The Menzingers Release New Album to Positive Reviews

The Menzingers performed at Hare & Hounds in Birmingham in 2012. Photo Courtesy / Steve Watkins
The Menzingers performed at Hare & Hounds in Birmingham in 2012. Photo Courtesy / Steve Watkins
The Menzingers performed at Hare & Hounds in Birmingham in 2012. Photo Courtesy / Steve Watkins

The Menzingers performed at Hare & Hounds in Birmingham in 2012.
Photo Courtesy / Steve Watkins

By Lauren Shook
A&E Editor

The Menzingers released their newest album, “After the Party,” on Feb. 3. The punk rock band with roots in Scranton, Pa., released the 13-track album to positive reviews.

The overall vibe of the album is upbeat, with occasional sentimental lyrics and feelings of reminiscing the good ol’ days.

With catchy rhythms and melodies, it’s hard not to nod and sing along to these new songs.

The first track of the album, “Tellin’ Lies,” features Greg Barnett’s gravelly voice, which perfectly complements the funky bass and fast-paced guitar strumming.

Although this song mainly reveals uncertainties about not knowing what they’re going to do now that they’re out of their twenties, I still feel that plenty of students could relate to this song.

Sure, many current students are still in their twenties, or even younger. But the same anxieties apply.

Upon graduation, seniors are worrying about their futures and potential careers.

We wonder, “what are we going to do now that graduation is over,” rather than “where are we gonna go now that our twenties are over?”

The second track, “Thick as Thieves,” features an intro with powerful electric chords sure to get your head bobbing.

“Lookers” features some reminiscing. The first stanza is slow and sweet before the tempo picks back up to a faster beat.

Barnett sings, “Jersey girls are always total heartbreakers, Julie from the Wonder Bar, I still wonder where you are.”

In case you were wondering, The Wonder Bar is a pretty well-known bar in Asbury Park, N.J.

Bruce Springstien and Bon Jovi both performed at The Stone Pony. Photo Courtesy / Kezee

Bruce Springstien and Bon Jovi both performed at The Stone Pony.
Photo Courtesy / Kezee

This is one of my favorite parts of the album. The band’s roots can be found once in a while through the lyrics, providing bits and pieces of wellknown areas in the Northeast.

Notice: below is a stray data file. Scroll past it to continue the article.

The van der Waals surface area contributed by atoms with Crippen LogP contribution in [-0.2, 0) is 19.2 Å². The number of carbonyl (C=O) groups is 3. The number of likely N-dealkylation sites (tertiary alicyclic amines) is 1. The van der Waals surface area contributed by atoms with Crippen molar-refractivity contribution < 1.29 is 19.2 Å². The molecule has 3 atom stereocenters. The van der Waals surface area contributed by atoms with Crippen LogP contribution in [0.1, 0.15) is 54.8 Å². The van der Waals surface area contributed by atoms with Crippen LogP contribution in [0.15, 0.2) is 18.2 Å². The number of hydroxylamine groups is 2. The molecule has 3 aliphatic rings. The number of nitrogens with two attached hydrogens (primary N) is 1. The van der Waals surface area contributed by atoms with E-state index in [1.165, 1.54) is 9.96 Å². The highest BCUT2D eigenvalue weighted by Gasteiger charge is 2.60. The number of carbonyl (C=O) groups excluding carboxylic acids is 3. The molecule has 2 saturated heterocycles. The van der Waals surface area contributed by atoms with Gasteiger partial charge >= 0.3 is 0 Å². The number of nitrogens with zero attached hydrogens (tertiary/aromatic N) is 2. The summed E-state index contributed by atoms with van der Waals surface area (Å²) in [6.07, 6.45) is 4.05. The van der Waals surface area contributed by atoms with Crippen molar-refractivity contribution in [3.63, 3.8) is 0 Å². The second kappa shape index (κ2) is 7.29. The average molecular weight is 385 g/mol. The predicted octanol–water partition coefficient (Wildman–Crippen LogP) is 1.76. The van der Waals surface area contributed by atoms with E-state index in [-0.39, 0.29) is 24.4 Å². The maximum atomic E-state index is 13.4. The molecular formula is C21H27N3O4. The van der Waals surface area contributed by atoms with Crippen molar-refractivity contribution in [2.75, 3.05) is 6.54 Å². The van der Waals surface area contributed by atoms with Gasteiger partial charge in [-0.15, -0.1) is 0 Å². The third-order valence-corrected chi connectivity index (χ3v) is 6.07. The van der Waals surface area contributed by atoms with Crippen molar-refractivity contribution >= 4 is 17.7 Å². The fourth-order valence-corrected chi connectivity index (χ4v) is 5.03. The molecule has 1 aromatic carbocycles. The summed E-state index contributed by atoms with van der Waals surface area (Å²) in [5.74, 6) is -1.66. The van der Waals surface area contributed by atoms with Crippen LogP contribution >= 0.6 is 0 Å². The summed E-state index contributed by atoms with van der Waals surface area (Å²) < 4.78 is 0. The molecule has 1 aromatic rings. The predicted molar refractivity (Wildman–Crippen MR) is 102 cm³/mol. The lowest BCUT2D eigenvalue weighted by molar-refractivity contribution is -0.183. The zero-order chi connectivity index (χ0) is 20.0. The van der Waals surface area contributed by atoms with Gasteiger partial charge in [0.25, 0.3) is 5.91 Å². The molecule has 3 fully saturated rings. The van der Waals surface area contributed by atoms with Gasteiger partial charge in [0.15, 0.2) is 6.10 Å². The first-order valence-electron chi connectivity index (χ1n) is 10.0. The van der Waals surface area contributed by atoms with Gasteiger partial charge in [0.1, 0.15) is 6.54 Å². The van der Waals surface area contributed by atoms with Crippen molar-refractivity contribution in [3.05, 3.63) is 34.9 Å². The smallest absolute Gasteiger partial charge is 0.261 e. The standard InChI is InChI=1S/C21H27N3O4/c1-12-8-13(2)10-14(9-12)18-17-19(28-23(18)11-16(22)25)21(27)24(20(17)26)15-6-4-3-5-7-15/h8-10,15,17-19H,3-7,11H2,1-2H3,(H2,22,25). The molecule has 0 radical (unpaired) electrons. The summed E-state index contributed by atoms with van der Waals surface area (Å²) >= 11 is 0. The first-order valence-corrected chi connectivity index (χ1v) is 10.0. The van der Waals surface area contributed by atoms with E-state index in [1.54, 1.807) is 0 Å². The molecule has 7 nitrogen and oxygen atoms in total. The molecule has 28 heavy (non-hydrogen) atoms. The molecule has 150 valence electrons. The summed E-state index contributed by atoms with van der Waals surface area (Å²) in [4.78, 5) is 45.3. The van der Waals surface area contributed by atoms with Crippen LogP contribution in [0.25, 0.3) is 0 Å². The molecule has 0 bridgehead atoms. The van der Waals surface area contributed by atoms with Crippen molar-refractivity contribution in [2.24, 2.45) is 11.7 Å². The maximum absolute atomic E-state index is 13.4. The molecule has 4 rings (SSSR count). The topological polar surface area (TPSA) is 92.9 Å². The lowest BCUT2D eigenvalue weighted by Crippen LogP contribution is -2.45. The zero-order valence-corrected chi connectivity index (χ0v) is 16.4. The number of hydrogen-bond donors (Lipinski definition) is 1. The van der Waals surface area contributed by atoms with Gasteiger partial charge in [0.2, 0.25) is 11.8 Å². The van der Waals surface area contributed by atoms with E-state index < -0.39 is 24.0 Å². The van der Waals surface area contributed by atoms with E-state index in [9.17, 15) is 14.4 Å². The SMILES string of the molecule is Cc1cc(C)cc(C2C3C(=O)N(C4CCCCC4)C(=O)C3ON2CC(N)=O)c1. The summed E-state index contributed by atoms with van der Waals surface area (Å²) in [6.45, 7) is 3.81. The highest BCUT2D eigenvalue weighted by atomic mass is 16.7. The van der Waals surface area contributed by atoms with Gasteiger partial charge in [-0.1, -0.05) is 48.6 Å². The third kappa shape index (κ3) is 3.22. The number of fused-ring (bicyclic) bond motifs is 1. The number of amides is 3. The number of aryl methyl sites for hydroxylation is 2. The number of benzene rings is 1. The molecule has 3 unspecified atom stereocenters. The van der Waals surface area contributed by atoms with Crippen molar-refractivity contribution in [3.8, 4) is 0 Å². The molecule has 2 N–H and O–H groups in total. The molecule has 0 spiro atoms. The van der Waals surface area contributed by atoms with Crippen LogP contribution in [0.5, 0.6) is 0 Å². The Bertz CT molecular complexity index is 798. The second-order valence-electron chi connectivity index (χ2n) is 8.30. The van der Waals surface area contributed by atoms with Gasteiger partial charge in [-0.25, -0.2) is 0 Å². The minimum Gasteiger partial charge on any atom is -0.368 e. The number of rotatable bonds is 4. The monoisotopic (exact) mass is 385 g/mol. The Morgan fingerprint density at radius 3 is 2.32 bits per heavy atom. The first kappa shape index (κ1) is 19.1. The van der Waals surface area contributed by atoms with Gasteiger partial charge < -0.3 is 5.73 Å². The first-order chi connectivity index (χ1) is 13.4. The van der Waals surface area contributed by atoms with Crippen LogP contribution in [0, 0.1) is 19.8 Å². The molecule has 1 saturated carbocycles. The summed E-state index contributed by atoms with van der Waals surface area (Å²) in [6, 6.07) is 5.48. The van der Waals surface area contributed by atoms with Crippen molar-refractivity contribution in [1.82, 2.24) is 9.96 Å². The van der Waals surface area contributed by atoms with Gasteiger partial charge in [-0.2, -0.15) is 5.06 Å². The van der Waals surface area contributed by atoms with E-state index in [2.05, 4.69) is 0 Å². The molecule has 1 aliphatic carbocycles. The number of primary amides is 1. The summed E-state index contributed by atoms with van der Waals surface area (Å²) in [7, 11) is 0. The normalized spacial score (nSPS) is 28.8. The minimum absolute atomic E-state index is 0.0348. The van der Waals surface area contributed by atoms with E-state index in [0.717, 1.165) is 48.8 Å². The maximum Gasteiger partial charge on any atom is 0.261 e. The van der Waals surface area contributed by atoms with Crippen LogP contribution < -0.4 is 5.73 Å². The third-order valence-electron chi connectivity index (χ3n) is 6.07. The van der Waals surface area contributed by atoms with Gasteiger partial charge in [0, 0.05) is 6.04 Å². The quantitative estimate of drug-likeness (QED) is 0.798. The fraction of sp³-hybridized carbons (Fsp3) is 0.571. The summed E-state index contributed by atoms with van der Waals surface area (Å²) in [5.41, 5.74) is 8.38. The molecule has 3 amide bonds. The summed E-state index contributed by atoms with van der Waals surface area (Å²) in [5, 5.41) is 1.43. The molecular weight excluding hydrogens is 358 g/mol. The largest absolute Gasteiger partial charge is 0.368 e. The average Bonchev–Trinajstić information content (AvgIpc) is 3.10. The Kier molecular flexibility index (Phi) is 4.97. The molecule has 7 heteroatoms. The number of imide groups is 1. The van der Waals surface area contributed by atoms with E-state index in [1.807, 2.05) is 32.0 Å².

“Midwestern States” is one of the tracks that I enjoyed most from this album. The lyrics are extremely relatable to virtually anyone whose college career is drawing to an end.

Barnett sings, “we both got worthless diplomas from worthless universities. Two bachelors in worthless studies, but at least it made our parents happy, and cost a whole lot of money.”

I think we can all feel the struggle of finishing up college with the weight of student loans on our shoulders.

Another one of my personal favorites was “Charlie’s Army.” The song tells a story; and an amusing one at that.

This guy is in love with his girlfriend. However, he’s also managed to get on her ex’s bad side, ensuring a future scuffle.

“Black Mass” changes up the feeling of the album a bit. It provides a different, slower tempo and adds some tambourine. It delivers a nice change of pace to the otherwise fast-paced album.

If you’re at all familiar with the Scranton, Pa., area then you should absolutely give “Bad Catholics” a listen.

The Menzingers debuted this song at a hometown show at The Vault Tap and Kitchen, which was recorded and posted to YouTube by NEPA Scene, an Arts and Entertainment site that focuses on Northeastern Pennsylvania.

“Your Wild Years” also features its own “Easter eggs.” The Stone Pony and Walt Whitman Bridge are both well-known places in the Northeast mentioned in the song.

A majority of the album is upbeat, which is just what you need to keep you sane the rest of winter.

“After the Party” is available to purchase from iTunes and can be streamed for free via Spotify through their website, themenzingers.com.

Give the album a listen! It’s the perfect blend of punk rock and hometown.

Email Lauren at:
lshook2@live.esu.edu

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